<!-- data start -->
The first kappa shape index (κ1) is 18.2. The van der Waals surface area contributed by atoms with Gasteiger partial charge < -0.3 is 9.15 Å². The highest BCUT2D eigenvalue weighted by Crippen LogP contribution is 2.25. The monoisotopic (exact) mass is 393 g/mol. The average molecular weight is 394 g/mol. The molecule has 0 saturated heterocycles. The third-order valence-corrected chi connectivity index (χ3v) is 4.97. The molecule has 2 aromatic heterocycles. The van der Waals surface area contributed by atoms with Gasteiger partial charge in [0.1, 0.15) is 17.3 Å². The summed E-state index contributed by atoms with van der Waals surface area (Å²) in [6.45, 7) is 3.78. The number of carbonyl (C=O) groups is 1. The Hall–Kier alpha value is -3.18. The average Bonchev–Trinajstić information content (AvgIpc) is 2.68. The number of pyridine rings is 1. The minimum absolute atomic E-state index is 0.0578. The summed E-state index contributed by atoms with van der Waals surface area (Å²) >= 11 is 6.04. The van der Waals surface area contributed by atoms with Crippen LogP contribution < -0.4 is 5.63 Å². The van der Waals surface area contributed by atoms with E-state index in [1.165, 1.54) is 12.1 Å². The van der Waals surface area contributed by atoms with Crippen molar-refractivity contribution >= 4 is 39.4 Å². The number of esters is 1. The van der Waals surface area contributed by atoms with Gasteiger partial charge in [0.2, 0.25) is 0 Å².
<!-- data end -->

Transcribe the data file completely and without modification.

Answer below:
The first kappa shape index (κ1) is 18.2. The van der Waals surface area contributed by atoms with Gasteiger partial charge < -0.3 is 9.15 Å². The highest BCUT2D eigenvalue weighted by Crippen LogP contribution is 2.25. The monoisotopic (exact) mass is 393 g/mol. The average molecular weight is 394 g/mol. The molecule has 0 saturated heterocycles. The third-order valence-corrected chi connectivity index (χ3v) is 4.97. The molecule has 2 aromatic heterocycles. The van der Waals surface area contributed by atoms with Gasteiger partial charge in [0.1, 0.15) is 17.3 Å². The summed E-state index contributed by atoms with van der Waals surface area (Å²) in [6.45, 7) is 3.78. The number of carbonyl (C=O) groups is 1. The Hall–Kier alpha value is -3.18. The average Bonchev–Trinajstić information content (AvgIpc) is 2.68. The number of pyridine rings is 1. The minimum absolute atomic E-state index is 0.0578. The summed E-state index contributed by atoms with van der Waals surface area (Å²) >= 11 is 6.04. The van der Waals surface area contributed by atoms with Crippen LogP contribution < -0.4 is 5.63 Å². The van der Waals surface area contributed by atoms with E-state index in [1.165, 1.54) is 12.1 Å². The van der Waals surface area contributed by atoms with Crippen molar-refractivity contribution >= 4 is 39.4 Å². The number of esters is 1. The van der Waals surface area contributed by atoms with Gasteiger partial charge in [0.2, 0.25) is 0 Å².